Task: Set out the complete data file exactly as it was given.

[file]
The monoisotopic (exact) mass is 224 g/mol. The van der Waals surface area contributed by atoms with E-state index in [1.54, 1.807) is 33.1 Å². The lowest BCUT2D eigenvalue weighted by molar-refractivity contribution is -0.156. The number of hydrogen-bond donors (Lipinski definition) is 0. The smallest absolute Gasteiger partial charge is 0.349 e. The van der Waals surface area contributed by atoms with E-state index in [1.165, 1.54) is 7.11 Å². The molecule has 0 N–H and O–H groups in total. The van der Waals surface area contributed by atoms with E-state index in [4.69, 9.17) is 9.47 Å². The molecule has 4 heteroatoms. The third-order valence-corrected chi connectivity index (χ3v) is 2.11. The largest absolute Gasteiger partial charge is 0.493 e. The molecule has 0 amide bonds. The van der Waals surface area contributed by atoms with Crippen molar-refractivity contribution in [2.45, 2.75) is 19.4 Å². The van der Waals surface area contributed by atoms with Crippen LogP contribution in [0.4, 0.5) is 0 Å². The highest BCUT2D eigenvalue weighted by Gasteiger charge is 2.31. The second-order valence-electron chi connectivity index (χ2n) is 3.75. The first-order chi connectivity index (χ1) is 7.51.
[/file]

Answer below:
The monoisotopic (exact) mass is 224 g/mol. The van der Waals surface area contributed by atoms with E-state index in [1.54, 1.807) is 33.1 Å². The lowest BCUT2D eigenvalue weighted by molar-refractivity contribution is -0.156. The number of hydrogen-bond donors (Lipinski definition) is 0. The smallest absolute Gasteiger partial charge is 0.349 e. The van der Waals surface area contributed by atoms with E-state index in [1.165, 1.54) is 7.11 Å². The molecule has 0 N–H and O–H groups in total. The van der Waals surface area contributed by atoms with E-state index in [4.69, 9.17) is 9.47 Å². The molecule has 4 heteroatoms. The third-order valence-corrected chi connectivity index (χ3v) is 2.11. The largest absolute Gasteiger partial charge is 0.493 e. The molecule has 0 amide bonds. The van der Waals surface area contributed by atoms with Crippen molar-refractivity contribution in [2.45, 2.75) is 19.4 Å². The van der Waals surface area contributed by atoms with Crippen LogP contribution in [0.4, 0.5) is 0 Å². The highest BCUT2D eigenvalue weighted by Gasteiger charge is 2.31. The second-order valence-electron chi connectivity index (χ2n) is 3.75. The first-order chi connectivity index (χ1) is 7.51.